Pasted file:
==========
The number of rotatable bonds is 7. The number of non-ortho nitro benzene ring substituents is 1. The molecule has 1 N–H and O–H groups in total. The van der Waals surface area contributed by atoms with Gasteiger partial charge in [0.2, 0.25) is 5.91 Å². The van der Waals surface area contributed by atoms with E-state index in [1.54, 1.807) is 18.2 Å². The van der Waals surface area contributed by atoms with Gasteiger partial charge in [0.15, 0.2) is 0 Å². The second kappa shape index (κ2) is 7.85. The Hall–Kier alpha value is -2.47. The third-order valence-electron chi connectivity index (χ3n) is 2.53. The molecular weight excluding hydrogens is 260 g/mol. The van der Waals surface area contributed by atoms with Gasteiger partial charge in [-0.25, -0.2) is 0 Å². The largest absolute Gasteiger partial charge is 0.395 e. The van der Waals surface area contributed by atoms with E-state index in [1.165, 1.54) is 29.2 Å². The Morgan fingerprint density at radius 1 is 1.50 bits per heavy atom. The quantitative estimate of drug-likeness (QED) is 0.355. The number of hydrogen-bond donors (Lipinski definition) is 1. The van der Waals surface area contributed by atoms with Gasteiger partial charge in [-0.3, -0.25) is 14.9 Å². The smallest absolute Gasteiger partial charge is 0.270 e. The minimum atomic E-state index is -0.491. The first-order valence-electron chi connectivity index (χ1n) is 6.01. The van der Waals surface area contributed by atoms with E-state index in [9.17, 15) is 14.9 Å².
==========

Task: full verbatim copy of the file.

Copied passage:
The number of rotatable bonds is 7. The number of non-ortho nitro benzene ring substituents is 1. The molecule has 1 N–H and O–H groups in total. The van der Waals surface area contributed by atoms with Gasteiger partial charge in [0.2, 0.25) is 5.91 Å². The van der Waals surface area contributed by atoms with E-state index in [1.54, 1.807) is 18.2 Å². The van der Waals surface area contributed by atoms with Gasteiger partial charge in [0.15, 0.2) is 0 Å². The second kappa shape index (κ2) is 7.85. The Hall–Kier alpha value is -2.47. The third-order valence-electron chi connectivity index (χ3n) is 2.53. The molecular weight excluding hydrogens is 260 g/mol. The van der Waals surface area contributed by atoms with Gasteiger partial charge in [-0.25, -0.2) is 0 Å². The largest absolute Gasteiger partial charge is 0.395 e. The van der Waals surface area contributed by atoms with E-state index in [1.165, 1.54) is 29.2 Å². The Morgan fingerprint density at radius 1 is 1.50 bits per heavy atom. The quantitative estimate of drug-likeness (QED) is 0.355. The number of hydrogen-bond donors (Lipinski definition) is 1. The van der Waals surface area contributed by atoms with Gasteiger partial charge in [-0.3, -0.25) is 14.9 Å². The smallest absolute Gasteiger partial charge is 0.270 e. The minimum atomic E-state index is -0.491. The first-order valence-electron chi connectivity index (χ1n) is 6.01. The van der Waals surface area contributed by atoms with E-state index in [9.17, 15) is 14.9 Å².